The Department of Labor February report on the Consumer Price Index (CPI) shows consumer prices rose 0.7 per cent last month. This is the fastest rise in the index since June of 2009 and would mean inflation of 8.4 percent if it continued for the rest of the year. This is not considered to be likely, however.
Three fourths of the CPI gain was because of higher gasoline prices. Prices at the pump were up 9.1 percent in February, the biggest jump in pump prices since June of 2009.
For the economy this news is not alarming. Gasoline prices are especially volatile because of unexpected surges in demand and temporary disruptions in supply lines. Both of these changes are usually accommodated by temporary price spikes that even out after a brief period of adjustment.
There had been some concern among economists that last year’s drought, which saw significant reductions in crop yields of corn, hay, and other commodities, would cause a spike in food prices.
That fear has not been realized, however, as food prices rose only .1 percent in February and zero in January. The crop losses because of the drought were apparently offset by increased production in areas not affected by the drought.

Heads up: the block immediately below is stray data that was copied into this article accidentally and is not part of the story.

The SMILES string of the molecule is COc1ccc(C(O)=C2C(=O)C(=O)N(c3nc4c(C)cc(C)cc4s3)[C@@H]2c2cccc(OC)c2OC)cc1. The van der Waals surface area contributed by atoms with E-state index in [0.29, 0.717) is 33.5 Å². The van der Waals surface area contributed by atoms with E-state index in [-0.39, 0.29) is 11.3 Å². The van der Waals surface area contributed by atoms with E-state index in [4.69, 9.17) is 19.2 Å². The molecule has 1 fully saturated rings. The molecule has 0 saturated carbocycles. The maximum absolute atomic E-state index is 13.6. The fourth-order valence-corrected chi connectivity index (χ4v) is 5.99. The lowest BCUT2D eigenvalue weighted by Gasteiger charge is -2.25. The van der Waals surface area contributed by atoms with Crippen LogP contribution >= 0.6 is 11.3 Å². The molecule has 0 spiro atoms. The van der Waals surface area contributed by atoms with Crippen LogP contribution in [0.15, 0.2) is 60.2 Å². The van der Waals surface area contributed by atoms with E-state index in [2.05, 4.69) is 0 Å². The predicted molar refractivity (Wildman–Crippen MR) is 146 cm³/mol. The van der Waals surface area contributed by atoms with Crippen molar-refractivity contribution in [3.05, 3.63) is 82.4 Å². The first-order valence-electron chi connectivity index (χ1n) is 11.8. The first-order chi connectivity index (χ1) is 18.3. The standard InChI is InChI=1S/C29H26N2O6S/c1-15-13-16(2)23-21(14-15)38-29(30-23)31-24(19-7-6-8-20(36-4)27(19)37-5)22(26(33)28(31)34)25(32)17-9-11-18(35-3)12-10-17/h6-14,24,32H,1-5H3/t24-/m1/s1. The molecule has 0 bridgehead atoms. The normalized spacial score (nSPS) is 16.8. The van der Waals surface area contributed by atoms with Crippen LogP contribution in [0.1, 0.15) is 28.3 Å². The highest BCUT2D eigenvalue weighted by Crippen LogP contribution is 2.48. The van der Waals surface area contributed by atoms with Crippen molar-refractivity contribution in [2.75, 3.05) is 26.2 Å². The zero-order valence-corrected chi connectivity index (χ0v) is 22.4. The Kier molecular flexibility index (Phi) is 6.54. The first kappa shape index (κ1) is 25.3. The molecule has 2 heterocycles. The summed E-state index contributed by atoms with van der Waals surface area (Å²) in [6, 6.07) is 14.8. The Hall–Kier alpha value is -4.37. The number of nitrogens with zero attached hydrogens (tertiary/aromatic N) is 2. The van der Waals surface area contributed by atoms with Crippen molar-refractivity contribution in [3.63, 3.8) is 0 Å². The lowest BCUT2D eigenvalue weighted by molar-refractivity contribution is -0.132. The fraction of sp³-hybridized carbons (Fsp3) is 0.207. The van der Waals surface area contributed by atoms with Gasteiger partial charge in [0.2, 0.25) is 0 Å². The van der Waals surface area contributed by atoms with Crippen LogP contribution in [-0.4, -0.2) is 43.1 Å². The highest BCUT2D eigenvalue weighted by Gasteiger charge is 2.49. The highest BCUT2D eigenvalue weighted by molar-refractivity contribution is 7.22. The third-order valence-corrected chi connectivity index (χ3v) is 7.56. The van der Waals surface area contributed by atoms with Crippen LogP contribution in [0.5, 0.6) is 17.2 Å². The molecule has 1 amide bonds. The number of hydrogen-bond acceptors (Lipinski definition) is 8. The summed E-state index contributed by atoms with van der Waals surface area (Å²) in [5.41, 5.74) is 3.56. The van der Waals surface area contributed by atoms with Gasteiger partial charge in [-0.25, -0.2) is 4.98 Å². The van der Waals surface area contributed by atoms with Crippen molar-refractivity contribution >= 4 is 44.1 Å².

The overall outlook for consumer prices in 2013 is fairly benign. Note the chart on inflation shown above: It shows price increases were well contained over the last four years.
Much of the final tally for inflation this year will depend on how much industrial production grows from now through December. This, in turn, will depend on how much consumers in America will spend.
Consumer spending, however, faces serious constraints. High unemployment and a fiscal austerity in Washington will both operate to keep spending within non-inflationary levels. At least, that is the expectation of those who keep a close eye on the economy.
A recovered economy with full employment will open the door to potentially higher inflation. But that eventuality is not on the immediate horizon.